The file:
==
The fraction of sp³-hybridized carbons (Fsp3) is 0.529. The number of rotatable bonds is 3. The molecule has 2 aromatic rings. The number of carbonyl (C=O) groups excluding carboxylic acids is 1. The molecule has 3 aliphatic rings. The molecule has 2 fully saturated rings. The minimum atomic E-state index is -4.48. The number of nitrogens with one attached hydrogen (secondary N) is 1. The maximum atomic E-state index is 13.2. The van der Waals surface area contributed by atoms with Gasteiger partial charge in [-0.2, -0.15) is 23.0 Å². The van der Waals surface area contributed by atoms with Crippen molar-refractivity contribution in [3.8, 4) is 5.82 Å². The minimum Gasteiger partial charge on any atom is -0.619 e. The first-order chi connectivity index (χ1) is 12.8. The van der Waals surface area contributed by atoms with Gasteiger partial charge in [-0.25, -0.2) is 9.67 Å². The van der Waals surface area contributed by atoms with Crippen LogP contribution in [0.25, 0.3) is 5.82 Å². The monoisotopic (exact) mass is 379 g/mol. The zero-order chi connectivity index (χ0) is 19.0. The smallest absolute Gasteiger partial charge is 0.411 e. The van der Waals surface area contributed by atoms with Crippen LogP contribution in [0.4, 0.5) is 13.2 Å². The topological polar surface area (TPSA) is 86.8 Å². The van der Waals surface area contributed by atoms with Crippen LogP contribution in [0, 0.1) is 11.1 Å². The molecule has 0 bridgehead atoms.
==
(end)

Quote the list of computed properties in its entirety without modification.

The fraction of sp³-hybridized carbons (Fsp3) is 0.529. The number of rotatable bonds is 3. The molecule has 2 aromatic rings. The number of carbonyl (C=O) groups excluding carboxylic acids is 1. The molecule has 3 aliphatic rings. The molecule has 2 fully saturated rings. The minimum atomic E-state index is -4.48. The number of nitrogens with one attached hydrogen (secondary N) is 1. The maximum atomic E-state index is 13.2. The van der Waals surface area contributed by atoms with Gasteiger partial charge in [-0.2, -0.15) is 23.0 Å². The van der Waals surface area contributed by atoms with Crippen molar-refractivity contribution in [3.8, 4) is 5.82 Å². The minimum Gasteiger partial charge on any atom is -0.619 e. The first-order chi connectivity index (χ1) is 12.8. The van der Waals surface area contributed by atoms with Gasteiger partial charge in [-0.25, -0.2) is 9.67 Å². The van der Waals surface area contributed by atoms with Crippen LogP contribution in [0.25, 0.3) is 5.82 Å². The monoisotopic (exact) mass is 379 g/mol. The zero-order chi connectivity index (χ0) is 19.0. The smallest absolute Gasteiger partial charge is 0.411 e. The van der Waals surface area contributed by atoms with Crippen LogP contribution in [0.4, 0.5) is 13.2 Å². The topological polar surface area (TPSA) is 86.8 Å². The van der Waals surface area contributed by atoms with Crippen LogP contribution in [0, 0.1) is 11.1 Å². The molecule has 0 bridgehead atoms.